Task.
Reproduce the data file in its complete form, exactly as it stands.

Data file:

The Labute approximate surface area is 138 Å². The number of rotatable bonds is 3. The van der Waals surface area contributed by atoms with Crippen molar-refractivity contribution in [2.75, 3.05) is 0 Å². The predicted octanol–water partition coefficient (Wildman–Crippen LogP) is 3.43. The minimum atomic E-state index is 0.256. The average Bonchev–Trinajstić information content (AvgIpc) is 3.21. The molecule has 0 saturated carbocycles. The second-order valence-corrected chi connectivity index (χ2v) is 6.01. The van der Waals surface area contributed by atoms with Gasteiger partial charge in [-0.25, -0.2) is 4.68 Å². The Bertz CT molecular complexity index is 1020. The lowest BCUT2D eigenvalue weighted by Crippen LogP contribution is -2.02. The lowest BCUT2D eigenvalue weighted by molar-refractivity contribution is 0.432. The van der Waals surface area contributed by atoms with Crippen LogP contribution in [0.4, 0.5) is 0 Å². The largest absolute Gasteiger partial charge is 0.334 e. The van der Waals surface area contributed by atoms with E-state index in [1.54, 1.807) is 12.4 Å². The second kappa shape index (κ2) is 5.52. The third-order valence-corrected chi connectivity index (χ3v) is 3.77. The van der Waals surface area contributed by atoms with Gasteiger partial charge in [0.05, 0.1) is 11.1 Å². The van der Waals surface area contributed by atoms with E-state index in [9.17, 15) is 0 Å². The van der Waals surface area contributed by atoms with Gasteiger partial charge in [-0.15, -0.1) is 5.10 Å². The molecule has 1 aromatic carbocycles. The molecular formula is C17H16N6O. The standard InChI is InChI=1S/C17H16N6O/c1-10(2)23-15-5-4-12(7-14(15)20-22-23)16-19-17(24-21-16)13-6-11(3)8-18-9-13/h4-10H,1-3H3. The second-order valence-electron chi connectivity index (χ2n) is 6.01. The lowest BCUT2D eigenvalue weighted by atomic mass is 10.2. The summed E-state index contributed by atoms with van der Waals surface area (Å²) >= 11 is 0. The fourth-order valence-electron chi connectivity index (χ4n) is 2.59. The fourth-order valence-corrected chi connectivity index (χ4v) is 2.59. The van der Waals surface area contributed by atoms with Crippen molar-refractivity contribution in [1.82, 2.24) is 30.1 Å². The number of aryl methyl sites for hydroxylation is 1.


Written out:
The Labute approximate surface area is 138 Å². The number of rotatable bonds is 3. The van der Waals surface area contributed by atoms with Crippen molar-refractivity contribution in [2.75, 3.05) is 0 Å². The predicted octanol–water partition coefficient (Wildman–Crippen LogP) is 3.43. The minimum atomic E-state index is 0.256. The average Bonchev–Trinajstić information content (AvgIpc) is 3.21. The molecule has 0 saturated carbocycles. The second-order valence-corrected chi connectivity index (χ2v) is 6.01. The van der Waals surface area contributed by atoms with Gasteiger partial charge in [-0.25, -0.2) is 4.68 Å². The Bertz CT molecular complexity index is 1020. The lowest BCUT2D eigenvalue weighted by Crippen LogP contribution is -2.02. The lowest BCUT2D eigenvalue weighted by molar-refractivity contribution is 0.432. The van der Waals surface area contributed by atoms with Crippen LogP contribution in [0.4, 0.5) is 0 Å². The largest absolute Gasteiger partial charge is 0.334 e. The van der Waals surface area contributed by atoms with E-state index in [1.54, 1.807) is 12.4 Å². The second kappa shape index (κ2) is 5.52. The third-order valence-corrected chi connectivity index (χ3v) is 3.77. The van der Waals surface area contributed by atoms with Gasteiger partial charge in [0.05, 0.1) is 11.1 Å². The van der Waals surface area contributed by atoms with E-state index in [9.17, 15) is 0 Å². The van der Waals surface area contributed by atoms with Gasteiger partial charge in [-0.15, -0.1) is 5.10 Å². The molecule has 1 aromatic carbocycles. The molecular formula is C17H16N6O. The standard InChI is InChI=1S/C17H16N6O/c1-10(2)23-15-5-4-12(7-14(15)20-22-23)16-19-17(24-21-16)13-6-11(3)8-18-9-13/h4-10H,1-3H3. The second-order valence-electron chi connectivity index (χ2n) is 6.01. The lowest BCUT2D eigenvalue weighted by atomic mass is 10.2. The summed E-state index contributed by atoms with van der Waals surface area (Å²) >= 11 is 0. The fourth-order valence-electron chi connectivity index (χ4n) is 2.59. The fourth-order valence-corrected chi connectivity index (χ4v) is 2.59. The van der Waals surface area contributed by atoms with Crippen molar-refractivity contribution in [1.82, 2.24) is 30.1 Å². The number of aryl methyl sites for hydroxylation is 1.